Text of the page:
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Text by News Wires

Latest update : 2012-03-08

A Mexican Supreme Court justice will argue that Florence Cassez, a French woman sentenced to serve 60 years behind bars in Mexico for kidnapping, should be released because her rights were violated, according to a court opinion released Wednesday.

AP - A Mexican Supreme Court justice will argue that a French woman serving a 60-year sentence for kidnapping should be released because authorities violated her rights, according to a written opinion released by the court on Wednesday.

The opinion by Justice Arturo Zaldivar now must be discussed and voted on by a five-justice panel of the court, and no date has been set for that discussion.

Zaldivar’s opinion comes after a lingering diplomatic dispute between France and Mexico over Florence Cassez, who was arrested in 2005 and convicted of helping a kidnapping gang allegedly led by her boyfriend.

Cassez has denied any involvement in the abductions, though she lived at the compound on the outskirts of Mexico City where victims were held in outbuildings. She said she was unaware of their presence.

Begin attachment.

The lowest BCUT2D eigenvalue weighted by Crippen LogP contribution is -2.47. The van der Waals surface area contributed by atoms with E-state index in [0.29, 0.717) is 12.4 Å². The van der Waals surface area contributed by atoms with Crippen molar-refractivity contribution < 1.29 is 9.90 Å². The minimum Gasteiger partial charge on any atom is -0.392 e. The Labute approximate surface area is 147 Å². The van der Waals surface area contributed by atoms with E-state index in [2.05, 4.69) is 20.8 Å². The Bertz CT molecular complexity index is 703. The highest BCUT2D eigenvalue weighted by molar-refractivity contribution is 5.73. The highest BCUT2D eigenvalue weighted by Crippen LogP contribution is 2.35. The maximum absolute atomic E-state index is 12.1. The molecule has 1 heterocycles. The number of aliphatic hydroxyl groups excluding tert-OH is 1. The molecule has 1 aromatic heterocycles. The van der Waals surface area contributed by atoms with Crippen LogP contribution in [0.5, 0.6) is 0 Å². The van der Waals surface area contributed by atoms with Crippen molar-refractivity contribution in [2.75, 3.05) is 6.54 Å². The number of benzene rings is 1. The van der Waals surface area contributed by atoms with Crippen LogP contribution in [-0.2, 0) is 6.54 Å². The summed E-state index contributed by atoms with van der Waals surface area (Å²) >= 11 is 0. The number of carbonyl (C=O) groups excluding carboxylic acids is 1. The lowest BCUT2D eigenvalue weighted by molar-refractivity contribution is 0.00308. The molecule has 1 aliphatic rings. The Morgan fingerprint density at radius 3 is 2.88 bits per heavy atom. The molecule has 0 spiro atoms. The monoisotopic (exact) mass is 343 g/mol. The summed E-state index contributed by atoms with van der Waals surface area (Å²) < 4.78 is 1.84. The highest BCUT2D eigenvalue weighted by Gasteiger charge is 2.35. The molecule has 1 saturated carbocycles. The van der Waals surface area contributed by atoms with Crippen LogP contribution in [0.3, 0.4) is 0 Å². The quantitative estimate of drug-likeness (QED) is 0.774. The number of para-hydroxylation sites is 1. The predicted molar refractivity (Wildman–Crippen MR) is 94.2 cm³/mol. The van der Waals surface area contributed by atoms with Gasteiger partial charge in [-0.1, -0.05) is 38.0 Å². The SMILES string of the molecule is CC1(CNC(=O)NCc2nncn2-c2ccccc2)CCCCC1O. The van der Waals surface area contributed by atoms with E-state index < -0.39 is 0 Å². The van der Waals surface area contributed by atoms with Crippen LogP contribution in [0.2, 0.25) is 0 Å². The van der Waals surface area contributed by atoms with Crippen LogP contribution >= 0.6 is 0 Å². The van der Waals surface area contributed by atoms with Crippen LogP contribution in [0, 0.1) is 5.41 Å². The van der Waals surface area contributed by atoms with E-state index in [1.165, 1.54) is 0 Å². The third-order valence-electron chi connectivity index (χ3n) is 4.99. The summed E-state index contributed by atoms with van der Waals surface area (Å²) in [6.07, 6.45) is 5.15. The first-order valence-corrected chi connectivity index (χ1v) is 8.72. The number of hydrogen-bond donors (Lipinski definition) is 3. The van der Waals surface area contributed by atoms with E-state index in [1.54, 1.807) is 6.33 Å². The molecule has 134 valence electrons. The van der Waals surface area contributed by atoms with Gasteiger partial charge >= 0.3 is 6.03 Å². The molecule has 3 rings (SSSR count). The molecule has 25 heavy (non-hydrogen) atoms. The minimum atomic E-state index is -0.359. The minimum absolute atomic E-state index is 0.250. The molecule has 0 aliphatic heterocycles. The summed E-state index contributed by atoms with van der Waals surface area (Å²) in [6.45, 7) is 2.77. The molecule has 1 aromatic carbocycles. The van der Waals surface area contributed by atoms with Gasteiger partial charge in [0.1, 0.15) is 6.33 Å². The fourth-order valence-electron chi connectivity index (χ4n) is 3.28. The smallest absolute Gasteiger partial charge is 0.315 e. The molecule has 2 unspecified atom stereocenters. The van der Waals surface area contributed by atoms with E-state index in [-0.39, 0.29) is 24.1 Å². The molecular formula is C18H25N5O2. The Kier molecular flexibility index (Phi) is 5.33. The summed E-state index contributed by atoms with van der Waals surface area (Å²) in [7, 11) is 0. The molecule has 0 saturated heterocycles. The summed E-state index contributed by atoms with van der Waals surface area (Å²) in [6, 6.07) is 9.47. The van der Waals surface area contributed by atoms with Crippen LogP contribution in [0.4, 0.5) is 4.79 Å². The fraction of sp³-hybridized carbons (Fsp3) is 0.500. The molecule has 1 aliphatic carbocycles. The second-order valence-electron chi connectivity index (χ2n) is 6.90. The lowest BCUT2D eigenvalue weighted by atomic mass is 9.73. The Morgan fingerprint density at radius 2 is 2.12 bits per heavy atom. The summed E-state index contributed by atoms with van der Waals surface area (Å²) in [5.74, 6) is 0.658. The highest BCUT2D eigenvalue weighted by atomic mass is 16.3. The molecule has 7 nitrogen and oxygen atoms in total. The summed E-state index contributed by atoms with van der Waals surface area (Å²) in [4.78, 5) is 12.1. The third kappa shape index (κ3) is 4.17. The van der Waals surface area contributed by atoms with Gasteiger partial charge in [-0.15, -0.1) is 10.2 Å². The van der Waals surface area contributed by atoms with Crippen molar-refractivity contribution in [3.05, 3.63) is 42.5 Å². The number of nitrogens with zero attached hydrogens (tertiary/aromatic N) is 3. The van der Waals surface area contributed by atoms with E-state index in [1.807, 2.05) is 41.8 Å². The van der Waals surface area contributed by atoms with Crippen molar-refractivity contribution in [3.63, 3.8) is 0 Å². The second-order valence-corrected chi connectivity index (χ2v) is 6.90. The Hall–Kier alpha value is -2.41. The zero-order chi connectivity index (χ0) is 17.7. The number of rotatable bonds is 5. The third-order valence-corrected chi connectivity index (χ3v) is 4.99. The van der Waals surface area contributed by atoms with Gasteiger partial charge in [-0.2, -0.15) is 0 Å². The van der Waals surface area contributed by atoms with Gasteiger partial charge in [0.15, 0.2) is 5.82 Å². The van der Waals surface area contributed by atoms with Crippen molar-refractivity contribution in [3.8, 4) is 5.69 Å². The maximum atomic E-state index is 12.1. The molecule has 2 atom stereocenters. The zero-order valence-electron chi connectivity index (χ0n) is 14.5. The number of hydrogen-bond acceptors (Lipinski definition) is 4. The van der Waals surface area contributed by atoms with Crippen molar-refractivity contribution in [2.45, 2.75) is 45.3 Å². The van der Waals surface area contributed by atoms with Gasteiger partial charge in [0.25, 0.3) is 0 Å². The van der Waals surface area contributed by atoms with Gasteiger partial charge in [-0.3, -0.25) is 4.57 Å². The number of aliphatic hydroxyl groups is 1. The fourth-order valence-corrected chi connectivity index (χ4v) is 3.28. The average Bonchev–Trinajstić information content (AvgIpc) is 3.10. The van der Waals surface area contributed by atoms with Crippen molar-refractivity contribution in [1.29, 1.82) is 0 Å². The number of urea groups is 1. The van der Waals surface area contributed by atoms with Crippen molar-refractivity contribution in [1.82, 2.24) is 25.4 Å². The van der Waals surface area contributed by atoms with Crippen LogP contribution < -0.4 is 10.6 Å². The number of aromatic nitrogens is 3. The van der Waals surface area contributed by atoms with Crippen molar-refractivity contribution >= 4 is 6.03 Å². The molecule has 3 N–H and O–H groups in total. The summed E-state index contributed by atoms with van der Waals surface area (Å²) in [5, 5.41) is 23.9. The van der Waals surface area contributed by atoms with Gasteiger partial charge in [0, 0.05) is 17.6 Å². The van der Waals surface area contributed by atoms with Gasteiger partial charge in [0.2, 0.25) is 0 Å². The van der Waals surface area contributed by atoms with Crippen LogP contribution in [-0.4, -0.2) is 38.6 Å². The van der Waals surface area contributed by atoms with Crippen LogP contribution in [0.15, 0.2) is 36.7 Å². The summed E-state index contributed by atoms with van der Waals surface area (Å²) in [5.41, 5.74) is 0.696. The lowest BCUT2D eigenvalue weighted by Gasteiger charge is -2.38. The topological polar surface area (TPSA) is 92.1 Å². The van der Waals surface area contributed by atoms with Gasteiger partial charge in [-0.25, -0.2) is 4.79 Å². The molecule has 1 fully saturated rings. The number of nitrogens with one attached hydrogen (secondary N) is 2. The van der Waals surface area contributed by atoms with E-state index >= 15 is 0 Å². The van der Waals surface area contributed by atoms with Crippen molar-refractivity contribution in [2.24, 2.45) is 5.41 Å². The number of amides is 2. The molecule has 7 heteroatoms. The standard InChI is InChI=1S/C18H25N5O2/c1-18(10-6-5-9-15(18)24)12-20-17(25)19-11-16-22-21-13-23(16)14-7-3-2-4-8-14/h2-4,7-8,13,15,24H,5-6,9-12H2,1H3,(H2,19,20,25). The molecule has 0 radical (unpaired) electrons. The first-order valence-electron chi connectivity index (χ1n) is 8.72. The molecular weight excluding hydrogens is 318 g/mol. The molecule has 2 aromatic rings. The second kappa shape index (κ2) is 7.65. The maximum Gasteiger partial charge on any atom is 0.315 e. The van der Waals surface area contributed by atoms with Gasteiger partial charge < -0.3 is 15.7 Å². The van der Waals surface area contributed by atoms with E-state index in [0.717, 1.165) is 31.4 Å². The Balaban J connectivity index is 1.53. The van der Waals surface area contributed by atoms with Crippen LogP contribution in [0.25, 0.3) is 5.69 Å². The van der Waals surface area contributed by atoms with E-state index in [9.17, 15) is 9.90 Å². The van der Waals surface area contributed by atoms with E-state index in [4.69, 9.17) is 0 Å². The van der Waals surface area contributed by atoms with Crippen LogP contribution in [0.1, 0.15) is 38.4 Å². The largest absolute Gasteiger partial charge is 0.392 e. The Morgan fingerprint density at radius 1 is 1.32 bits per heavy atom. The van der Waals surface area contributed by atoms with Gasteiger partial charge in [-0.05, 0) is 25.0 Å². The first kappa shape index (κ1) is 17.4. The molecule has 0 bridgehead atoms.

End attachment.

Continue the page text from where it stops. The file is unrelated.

Zaldivar wrote that Mexican police violated her right to consular assistance, because they failed to immediately notify French consular officials of Cassez’s arrest.

That is a sensitive point, since Mexico has often defended its citizens in the United States on the same grounds.

The opinion also notes that police took Cassez to the scene of the kidnappings for a re-enactment of her detention, when she should have been brought before a court. Police have said the re-enacted the detention to allow news media to tape it.

“These violations completely affected the trial process, in as much as they had a devastating effect on other fundamental rights, such as the right to be presumed innocent and the right to an adequate defense,” Zaldivar wrote.

The Supreme Court appeal, filed a year ago by Cassez’s lawyers, is her final legal recourse in Mexico. But any voiding of her conviction would be a serious setback for the Mexican government, which has repeatedly defended her arrest and rebuffed requests by France that she be returned to her home country.

Cassez’s attorney, Agustin Acosta, said it’s very likely the Supreme Court will rule her way on March 21, the scheduled date for the justices to meet.

“There is finally, finally, finally, a light that brightens the dark 6-year tunnel Florence Cassez has gone through,” he said.

Acosta said he spoke to Cassez “She has been quiet, but she is clearly hopeful.”

Date created : 2012-03-08


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